“People have had to be hypervigilant during the pandemic and it’s going to take us a long time to drop that. We’re all different of course with unique personalities. Some people will be able to bounce back straight away and for others it may take longer. But generally, it’s through the trauma of the pandemic that safe green spaces have been identified as being so important. Green spaces provide somewhere that still feels normal. While everything in the human world has been put on hold or is different and full of uncertainty – in terms of economics, businesses, and loss of people’s jobs – the calendar of the seasons hasn’t changed. It’s an aspect of life that gives us that reassuring feeling of something that’s not been touched by the crisis.”
I also asked what she thinks life will be like as things start to return to normal.
“We just don’t know, Sue says. “We can already see people getting a bit more polarised but there may also be a big life-affirming coming together. Both will go on. There is going to be economic fallout from this. If you think about what’s happening to our high streets with the closures of shops and people losing their jobs, community gardening projects could play a big role in bringing people together.”
Sue talks about this in the ‘Radical Solutions’ chapter – the idea of gardening being a social bridge. “Gardens are non-threatening environments in which people can come together. I hope that, given how many people have connected through nature during the pandemic, that we can take something from that. There’s been a bit of an awakening about the role of nature and how it can impact our health and stress levels. And it’s part of our roles as therapeutic gardening practitioners to keep that positive momentum going.”
I was curious to know if Sue felt that there would be more funding for community gardening projects now that mental health is back in the news.
“As a doctor, I certainly feel that the mental wellbeing of healthcare staff has now moved further up the agenda and it’s about time. People were struggling before then – they were burnt out.”
“One aspect of the social prescribing programme that is being rolled out is linking people to horticultural therapy projects but there is no extra funding for it. Will that funding come? We’ll have to wait and see. Charities have been hard hit by the pandemic and are having to raise more money to help the extra number of people. Many of the projects work with clinically vulnerable people and it’s been a challenge for staff to adapt sites to cater for them. Sowing seeds in a greenhouse, for example, just hasn’t been possible. Some of the projects have had to put their staff on furlough to survive because they are not able to fundraise in the same way.”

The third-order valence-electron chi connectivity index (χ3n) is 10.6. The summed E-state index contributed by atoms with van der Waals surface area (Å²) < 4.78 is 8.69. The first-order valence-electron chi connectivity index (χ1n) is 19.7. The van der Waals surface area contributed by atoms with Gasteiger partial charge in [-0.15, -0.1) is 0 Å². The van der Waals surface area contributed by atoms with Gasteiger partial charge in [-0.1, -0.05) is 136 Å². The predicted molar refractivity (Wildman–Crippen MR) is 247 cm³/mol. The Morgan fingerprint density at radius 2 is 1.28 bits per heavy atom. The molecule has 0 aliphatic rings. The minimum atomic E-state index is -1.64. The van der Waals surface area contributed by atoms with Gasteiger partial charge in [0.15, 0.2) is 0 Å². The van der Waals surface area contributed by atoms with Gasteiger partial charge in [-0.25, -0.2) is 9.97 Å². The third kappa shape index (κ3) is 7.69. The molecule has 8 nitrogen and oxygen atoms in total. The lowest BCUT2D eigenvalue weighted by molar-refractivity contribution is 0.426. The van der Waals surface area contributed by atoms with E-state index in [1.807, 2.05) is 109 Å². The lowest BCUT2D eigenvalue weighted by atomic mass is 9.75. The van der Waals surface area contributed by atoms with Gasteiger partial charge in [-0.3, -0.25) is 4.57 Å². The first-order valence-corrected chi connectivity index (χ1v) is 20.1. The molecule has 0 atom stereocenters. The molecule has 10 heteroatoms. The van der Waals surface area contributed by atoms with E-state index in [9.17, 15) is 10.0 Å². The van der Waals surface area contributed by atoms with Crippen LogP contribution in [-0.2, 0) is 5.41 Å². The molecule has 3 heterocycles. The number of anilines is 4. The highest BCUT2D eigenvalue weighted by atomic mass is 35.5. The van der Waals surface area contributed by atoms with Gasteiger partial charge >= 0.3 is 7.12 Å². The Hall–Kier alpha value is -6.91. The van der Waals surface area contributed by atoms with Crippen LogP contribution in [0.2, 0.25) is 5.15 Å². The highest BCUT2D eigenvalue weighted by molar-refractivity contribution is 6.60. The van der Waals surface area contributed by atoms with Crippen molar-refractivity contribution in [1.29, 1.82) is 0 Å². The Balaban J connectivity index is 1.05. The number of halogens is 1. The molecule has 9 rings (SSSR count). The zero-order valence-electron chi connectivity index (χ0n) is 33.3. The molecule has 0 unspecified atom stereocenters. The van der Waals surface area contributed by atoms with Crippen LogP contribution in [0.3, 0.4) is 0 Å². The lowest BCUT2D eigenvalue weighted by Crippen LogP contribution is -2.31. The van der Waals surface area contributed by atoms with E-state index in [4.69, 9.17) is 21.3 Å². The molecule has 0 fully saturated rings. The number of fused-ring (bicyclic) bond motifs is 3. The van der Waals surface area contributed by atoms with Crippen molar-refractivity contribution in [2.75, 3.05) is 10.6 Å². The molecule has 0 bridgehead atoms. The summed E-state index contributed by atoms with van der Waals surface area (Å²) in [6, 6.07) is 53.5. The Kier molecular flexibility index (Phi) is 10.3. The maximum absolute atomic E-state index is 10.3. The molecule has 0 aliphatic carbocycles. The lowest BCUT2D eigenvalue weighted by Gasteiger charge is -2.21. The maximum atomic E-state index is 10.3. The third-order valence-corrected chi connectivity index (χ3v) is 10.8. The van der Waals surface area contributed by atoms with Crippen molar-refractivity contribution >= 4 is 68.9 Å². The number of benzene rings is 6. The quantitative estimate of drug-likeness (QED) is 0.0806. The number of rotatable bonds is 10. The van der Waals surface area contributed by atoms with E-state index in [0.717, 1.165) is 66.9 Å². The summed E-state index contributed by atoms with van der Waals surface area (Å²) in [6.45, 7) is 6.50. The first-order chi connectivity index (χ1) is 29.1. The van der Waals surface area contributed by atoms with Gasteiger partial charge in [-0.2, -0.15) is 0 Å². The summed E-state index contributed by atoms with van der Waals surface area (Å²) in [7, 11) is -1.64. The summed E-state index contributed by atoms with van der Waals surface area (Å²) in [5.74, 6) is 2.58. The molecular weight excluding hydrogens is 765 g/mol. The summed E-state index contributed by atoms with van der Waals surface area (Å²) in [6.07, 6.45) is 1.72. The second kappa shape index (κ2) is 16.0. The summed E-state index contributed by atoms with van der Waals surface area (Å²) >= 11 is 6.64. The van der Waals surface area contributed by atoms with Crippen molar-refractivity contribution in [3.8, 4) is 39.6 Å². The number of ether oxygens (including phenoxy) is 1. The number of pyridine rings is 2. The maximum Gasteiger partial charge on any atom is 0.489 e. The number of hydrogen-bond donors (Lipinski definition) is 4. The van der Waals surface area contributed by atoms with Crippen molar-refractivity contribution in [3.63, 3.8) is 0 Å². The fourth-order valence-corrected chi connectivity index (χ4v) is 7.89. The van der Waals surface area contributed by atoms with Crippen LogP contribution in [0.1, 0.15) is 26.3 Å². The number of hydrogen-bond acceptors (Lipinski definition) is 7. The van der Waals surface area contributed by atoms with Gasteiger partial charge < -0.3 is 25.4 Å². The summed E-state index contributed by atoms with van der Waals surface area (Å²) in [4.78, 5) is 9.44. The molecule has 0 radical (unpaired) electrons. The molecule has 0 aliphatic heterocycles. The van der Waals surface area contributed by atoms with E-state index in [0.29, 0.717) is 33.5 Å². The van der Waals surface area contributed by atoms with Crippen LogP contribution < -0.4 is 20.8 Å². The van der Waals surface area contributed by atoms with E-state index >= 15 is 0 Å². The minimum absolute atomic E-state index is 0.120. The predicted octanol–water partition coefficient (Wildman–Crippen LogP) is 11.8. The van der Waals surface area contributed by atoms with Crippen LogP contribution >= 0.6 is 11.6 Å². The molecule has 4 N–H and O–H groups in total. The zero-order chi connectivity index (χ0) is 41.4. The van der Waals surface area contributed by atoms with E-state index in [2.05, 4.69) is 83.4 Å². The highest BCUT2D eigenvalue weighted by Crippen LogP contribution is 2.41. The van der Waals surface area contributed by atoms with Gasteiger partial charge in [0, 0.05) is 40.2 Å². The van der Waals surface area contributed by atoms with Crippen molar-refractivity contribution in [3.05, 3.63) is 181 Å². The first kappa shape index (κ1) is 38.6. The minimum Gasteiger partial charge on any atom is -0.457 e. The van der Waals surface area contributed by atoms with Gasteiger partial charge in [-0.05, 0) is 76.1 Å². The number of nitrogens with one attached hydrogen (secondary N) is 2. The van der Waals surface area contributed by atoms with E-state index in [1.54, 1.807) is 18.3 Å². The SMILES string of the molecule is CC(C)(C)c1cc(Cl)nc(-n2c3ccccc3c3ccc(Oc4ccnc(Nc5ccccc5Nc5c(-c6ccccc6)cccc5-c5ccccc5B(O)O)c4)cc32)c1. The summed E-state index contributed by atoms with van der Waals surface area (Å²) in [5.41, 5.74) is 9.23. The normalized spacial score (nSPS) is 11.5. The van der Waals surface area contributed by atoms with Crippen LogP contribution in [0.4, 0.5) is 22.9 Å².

“Gardening will continue to play a very important role in the next few years in helping us all to recover. The forward aspect of gardening is helpful when everything feels so uncertain. People intuitively rushed to buy seeds at the start of the pandemic because the ritual of sowing them gave people more control. It made them feel that they could make something good happen. Gardening is empowering, I really believe that.”
I revealed that since taking up gardening I feel more able to bounce back after negative events. I asked Sue if resilience building was in her experience of gardening too.
“Yes. We can shape a bit of our world but we’re never entirely in control. Gardening empowers us but equally it helps us to be resilient. It’s a living relationship and that’s one of the things I really wanted to get across in the book. We’re not completely in control and that’s what hooks people into gardening, keeps us trying. You make an intervention in the garden and then you have to wait to see what happens. You have to notice, and you have to respond. That relationship has been very sustaining for people when relationships have otherwise been so changed by the situation we are in at the moment. And it’s putting a lot of strain on our closest relationships too. Being able to turn to the garden is tremendously helpful.”
Whatever your interest in horticulture or the human mind, Sue’s insights are a timely reminder of the powerful connections that exist between people and nature. And when we recognise those connections we can work with them to make improvements to our lives.
I would urge everyone to read the book.
The paperback version was released at the end of April 2021. Also available as an audio book.